Delta Boeing 777 Atlanta
Delta Airlines was one of the first to hike fares last week, despite falling fuel prices. Alberto Riva

The major U.S. airlines raised their base fares last week, despite falling oil prices and potential consumer fears of flying due to concerns about Ebola.

JetBlue Airways raised fares by $2 -- or $4 round trip -- across the carrier’s entire domestic network last Thursday, a spokesman told Reuters. Delta Air Lines followed suit that night, while Southwest Airlines, United and American Airlines hiked their fares on Friday.

“We matched an industry increase and expanded it to additional markets,” a Delta spokesman said.

Such fare hikes indicate that airlines don’t plan to pass on the savings on jet fuel from recent oil price drops, Rick Seaney, CEO of travel search site, wrote. Fuel is the largest expense most airlines face, and oil prices have decreased by as much as 25 percent since early summer.

“Ebola fears do not appear to be hurting demand for flights and the news about the end of the quarantine period for dozens of Texans with no new infections may continue to calm lingering fears,” Seaney said.

"Look no further than today's domestic fares structure for supporting evidence of our view that shareholders are the disproportionate beneficiaries of lower jet fuel prices," J.P. Morgan analyst Jamie Baker wrote in a research note on Monday. He added that the price hike “represents the industry’s first successful system-wide domestic fare increase since April, and comes in spite of fuel’s recent, precipitous decline.”

According to Seaney, last week’s price increase was the fifth successful fare hike this year, though the airlines have tried 20 times since January to boost fares.

Airlines attempted to raise fares 20 times this year.

Seaney said that although JetBlue was technically first, it was Delta’s action that really moved the industry. “Delta raised prices on far more (37 times as many fares). Given JetBlue’s small overlap and footprint compared to Delta’s, we’re calling Delta the major initiator,” Seaney wrote. “Even if Delta was ‘reacting’ to JetBlue’s hikes, it went far beyond that.”

Consumers were, expectedly, unhappy about the news. Social media users complained on sites like Twitter about the increase. Jerry Ramirez of Los Angeles tweeted, “What’s their excuse now? Not to mention the price of oil is down.”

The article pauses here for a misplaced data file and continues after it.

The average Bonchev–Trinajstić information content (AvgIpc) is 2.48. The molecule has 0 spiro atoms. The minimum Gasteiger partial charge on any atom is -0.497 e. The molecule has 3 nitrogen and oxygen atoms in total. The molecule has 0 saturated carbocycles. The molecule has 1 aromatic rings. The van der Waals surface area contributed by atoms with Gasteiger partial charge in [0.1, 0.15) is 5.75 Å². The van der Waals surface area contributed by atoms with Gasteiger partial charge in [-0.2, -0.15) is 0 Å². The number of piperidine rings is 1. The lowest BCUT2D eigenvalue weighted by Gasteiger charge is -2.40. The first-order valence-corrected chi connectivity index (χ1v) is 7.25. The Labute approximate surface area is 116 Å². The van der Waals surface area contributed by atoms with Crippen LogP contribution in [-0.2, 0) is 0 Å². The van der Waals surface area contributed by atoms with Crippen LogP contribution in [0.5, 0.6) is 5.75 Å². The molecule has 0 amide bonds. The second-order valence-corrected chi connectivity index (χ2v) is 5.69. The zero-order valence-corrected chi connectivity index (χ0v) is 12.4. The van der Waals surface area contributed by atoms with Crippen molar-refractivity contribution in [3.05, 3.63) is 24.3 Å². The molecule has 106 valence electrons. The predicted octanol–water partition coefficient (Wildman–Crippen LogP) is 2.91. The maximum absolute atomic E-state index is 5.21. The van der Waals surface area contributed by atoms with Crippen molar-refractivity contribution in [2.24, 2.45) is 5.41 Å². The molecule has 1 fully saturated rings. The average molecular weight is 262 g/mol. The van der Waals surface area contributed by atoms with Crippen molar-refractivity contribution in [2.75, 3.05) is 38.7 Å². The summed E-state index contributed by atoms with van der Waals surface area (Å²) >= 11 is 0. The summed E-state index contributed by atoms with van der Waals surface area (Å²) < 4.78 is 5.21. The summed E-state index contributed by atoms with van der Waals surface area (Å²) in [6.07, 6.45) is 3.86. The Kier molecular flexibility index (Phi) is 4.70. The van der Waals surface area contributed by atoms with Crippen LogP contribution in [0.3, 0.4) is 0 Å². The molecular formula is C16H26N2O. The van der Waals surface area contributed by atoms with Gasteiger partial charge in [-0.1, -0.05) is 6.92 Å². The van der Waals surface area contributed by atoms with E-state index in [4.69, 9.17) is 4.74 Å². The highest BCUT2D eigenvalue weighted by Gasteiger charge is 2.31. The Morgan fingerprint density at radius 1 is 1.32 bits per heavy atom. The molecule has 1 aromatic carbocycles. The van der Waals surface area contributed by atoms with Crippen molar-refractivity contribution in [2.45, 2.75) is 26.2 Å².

A user who calls himself “Honest Jonny” also tweeted, “I see the oil price at $88, so why don’t the airlines reduce so-called fuel surcharge? Another name for fare increase #unethical.”

Another social media user, Romeo Alvarez from Los Angeles, put it simply: “Airlines are getting a little too greedy.”

Renowned photojournalist Joe McNally, a frequent flier who sticks primarily with Delta, wrote a long blog post excoriating the airline for not putting its loyal customers first in light of the airline’s flush profits and good fortune.

In an open letter to Richard Anderson, the airline’s CEO, McNally says that Delta “is in a “very good and happy place, right? Near record profits. Gas prices are falling. (Though, somehow, airline ticket prices are rising.) Planes are constantly full.”

So McNally wonders why Delta doesn't share some of its good fortune with its loyal customers, who are facing higher fares and a revamped frequent flier program that will make it harder to accrue and use miles.

“Your longtime loyal flyers would definitely be the ones who brought you to this current, festive party Delta is enjoying,” McNally wrote. “Sticking with us would be the way, Mr. Anderson, of showing the frequent Delta customer that you do, as you say in your down home, aw shucks video, ‘always have your back.’”